As a conceptual matter, content-based actions as well may improve as mutilate the community’s thinking process. So too, then, with the standardless licensing schemes that facilitate such actions. If there is reason to think that as a practical (rather than a conceptual) matter standardless licensing more often will distort than improve public debate, that reason relates to the fear of illicit motive on the part of licensing officials.23 The real question, then, concerns governmental motive; it is whether a rule against standardless licensing will identify and reduce the incidence of improperly motivated administrative decisions.
Having worked up to it, Kagan takes on First Amendment holy writ at page 464.
In what has become one of the most castigated passages in modern First Amendment case law, the Court pronounced in Buckley v Valeo that “the concept that government may restrict the speech of some elements of our society in order to enhance the relative voice of others is wholly foreign to the First Amendment… .”39
Then, at page 466…
The question that remains concerns the basis of this principle: what view of the First Amendment accounts for the Court’s refusal to allow, by means of restrictions, the redistribution of expression?
On page 467, I read, just under the surface, the Speech-Nanny-in-waiting, thinking out loud to herself, “Please open the door. We’ll be nice. Promise!”
“The question that remains concerns the basis of this principle: what view of the First Amendment accounts for the Court’s refusal to allow, by means of restrictions, the redistribution of expression?”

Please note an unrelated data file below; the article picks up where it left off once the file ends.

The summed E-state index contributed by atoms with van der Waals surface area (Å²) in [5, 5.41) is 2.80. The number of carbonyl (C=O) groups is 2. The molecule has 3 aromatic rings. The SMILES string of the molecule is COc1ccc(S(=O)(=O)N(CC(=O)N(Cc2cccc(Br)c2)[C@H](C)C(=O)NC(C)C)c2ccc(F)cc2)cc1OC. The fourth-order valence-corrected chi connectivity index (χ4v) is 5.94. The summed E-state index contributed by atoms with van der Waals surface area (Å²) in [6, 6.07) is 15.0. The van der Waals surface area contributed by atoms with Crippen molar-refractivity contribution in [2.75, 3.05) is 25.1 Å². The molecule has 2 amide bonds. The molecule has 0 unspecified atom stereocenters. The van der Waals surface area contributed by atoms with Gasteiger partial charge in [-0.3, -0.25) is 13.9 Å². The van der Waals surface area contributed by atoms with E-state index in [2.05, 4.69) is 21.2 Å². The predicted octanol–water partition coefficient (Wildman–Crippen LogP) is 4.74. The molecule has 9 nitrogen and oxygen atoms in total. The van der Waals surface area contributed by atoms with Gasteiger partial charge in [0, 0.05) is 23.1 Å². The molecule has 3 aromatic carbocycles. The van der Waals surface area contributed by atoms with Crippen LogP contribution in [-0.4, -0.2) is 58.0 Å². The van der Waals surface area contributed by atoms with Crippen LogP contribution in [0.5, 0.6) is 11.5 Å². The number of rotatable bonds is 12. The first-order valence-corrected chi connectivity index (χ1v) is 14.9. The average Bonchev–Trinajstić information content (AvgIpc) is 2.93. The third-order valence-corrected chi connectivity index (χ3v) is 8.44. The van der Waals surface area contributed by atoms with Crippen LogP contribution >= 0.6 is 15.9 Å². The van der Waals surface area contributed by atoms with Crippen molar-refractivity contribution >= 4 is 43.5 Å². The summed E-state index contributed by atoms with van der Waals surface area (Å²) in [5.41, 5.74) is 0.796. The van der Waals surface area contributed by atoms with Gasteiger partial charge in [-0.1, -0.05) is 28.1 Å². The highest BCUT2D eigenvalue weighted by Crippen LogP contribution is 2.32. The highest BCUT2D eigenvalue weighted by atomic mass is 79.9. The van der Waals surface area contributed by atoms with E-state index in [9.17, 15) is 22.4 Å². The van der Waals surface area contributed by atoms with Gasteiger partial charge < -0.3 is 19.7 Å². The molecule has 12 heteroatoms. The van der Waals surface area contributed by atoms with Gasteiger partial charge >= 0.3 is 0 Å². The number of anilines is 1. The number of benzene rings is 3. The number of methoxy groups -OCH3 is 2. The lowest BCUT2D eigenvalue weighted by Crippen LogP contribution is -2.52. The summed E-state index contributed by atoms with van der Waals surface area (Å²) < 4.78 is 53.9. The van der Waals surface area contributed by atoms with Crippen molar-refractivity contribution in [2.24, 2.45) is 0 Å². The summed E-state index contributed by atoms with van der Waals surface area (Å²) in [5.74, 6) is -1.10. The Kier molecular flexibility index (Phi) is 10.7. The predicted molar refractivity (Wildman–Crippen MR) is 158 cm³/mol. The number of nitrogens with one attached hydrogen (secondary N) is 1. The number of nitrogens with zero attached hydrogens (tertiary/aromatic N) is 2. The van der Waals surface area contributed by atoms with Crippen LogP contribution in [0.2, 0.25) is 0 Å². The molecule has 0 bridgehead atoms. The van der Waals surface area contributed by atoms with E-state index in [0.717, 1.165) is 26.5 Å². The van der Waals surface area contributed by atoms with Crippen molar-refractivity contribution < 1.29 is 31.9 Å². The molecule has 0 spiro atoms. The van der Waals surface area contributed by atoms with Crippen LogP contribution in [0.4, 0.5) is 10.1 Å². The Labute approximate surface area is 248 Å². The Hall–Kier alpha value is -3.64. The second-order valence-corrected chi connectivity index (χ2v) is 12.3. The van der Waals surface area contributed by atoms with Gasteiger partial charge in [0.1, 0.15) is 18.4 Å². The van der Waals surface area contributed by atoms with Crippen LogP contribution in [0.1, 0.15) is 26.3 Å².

Finally, on page 478, we learn that it’s to be a “Speech Diversity Nanny”.
“The question remains, however, why the Court should treat as especially suspicious content-neutral regulations of speech-such as the regulations in Buckley-that are justified in terms of achieving diversity.151”
It fairly appears to this lawyer, that for SCOTUS nominee Kagan, the “question remains” only because she hasn’t yet been confirmed.
Thereafter, she can be expected to work tirelessly to secure the votes to implement what could later become known as the “Kagan Doctrine”, a line of cases that ultimately would bury the First Amendment as a robust firewall against government regulation of free speech.
Jay Gaskill, a California attorney, served as the Alameda County Public Defender from 1989 through 1999. His profile is available at www.jaygaskill.com/Profile.pdf
Read Jay B Gaskill’s Lost Souls Coffee Shop, an allegory for the human condition. Google ‘jay b gaskill/lost souls coffee shop’ .
And read Jay Gaskill’s new thriller, The Stranded Ones. More on the Policy Think Site at http://www.jaygaskill.com/TourTheStrandedOnes.pdf .